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Division of Biomedical Engineering is part of $10 million innovative cancer consortium

Owen McCarty, PhD, Assistant Professor, Division of Biomedical Engineering in the Department of Science and Engineering, is part of a new consortium of scientists and engineers awarded $10 million by the National Cancer Institute to take a nontraditional approach to understanding cancer metastasis. 

Led by the Scripps Research Institute, the consortium is dubbed the 4DB Center and brings together oncologists and pathologists at Scripps Clinic, the University of California San Diego Moore Cancer Center, and Billings Clinic (Montana) with physicists and biologists at Scripps Research Institute, applied mathematicians and engineers at the Viterbi School of Engineering, University of Southern California, and biomedical engineers at the OHSU School of Medicine.  

The NCI announced the $10 million, five-year grant on October 26, as part of an initiative to launch 12 Physical Sciences–Oncology Centers around the country.

"Physical scientists think in terms of time, space, pressure, heat, and evolution in ways that we hope will lead to new understandings of the multitude of forces that govern cancer – and with that understanding, we hope to develop new and innovative methods of arresting tumor growth and metastasis," said NCI Director John E. Niederhuber, MD.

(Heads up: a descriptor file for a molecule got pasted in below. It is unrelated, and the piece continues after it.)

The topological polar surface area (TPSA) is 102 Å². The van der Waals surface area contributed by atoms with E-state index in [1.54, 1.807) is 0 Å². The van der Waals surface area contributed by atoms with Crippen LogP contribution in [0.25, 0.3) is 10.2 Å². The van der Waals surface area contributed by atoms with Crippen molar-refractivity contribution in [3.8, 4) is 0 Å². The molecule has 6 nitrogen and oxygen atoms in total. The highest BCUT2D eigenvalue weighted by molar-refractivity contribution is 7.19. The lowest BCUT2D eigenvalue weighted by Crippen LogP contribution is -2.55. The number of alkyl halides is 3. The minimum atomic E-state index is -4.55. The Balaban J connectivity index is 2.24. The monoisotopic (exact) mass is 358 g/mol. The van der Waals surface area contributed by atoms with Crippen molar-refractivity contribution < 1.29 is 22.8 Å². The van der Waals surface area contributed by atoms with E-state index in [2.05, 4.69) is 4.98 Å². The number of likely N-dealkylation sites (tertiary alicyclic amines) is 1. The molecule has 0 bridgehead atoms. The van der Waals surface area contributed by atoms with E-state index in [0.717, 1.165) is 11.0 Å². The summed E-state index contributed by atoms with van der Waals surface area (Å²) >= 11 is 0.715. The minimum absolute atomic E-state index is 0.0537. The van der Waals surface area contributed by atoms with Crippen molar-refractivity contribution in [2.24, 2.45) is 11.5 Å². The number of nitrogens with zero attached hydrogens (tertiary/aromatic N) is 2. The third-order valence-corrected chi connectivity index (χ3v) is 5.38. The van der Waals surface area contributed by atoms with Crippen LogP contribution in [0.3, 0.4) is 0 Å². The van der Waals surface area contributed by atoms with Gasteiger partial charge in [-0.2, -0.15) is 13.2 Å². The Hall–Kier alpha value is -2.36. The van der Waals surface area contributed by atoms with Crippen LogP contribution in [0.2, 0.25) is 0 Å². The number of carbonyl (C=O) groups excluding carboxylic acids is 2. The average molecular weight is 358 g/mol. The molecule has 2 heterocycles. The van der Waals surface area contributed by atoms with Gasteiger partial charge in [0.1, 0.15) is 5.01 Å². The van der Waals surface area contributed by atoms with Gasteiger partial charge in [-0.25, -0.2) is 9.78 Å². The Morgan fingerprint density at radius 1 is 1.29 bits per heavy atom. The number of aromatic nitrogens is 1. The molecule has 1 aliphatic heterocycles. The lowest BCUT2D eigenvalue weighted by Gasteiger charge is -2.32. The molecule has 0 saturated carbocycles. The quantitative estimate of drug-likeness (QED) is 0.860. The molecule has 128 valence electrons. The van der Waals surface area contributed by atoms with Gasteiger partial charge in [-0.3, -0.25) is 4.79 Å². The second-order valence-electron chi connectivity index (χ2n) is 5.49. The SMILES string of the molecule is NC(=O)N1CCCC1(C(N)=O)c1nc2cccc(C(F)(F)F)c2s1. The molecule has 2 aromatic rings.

The goal of Dr. McCarty's team is to characterize the size, mechanical and ultrastructural properties of individual cancer cells across time, space and disease stages. Together, the 4DB team hopes to generate a comprehensive portrait of cancer cells including their numbers, physical properties, and gene expression profiles, as they act through space – in the body as well as time – over the course of the disease's progression.  

Steven L. Jacques, PhD, Professor, and Kevin Phillips, PhD, post-doctoral researcher,  both in the Departments of Dermatology and Biomedical Engineering, are part of the team and will focus on developing novel optical imaging tools for the study. This will be the first time that such a study has been conducted. Until recently, the technology was not available to make these types of observations about cancer cells without frequent biopsies from patients. 

Dr. McCarty has a joint appointment in the Department of Cell & Developmental Biology. 

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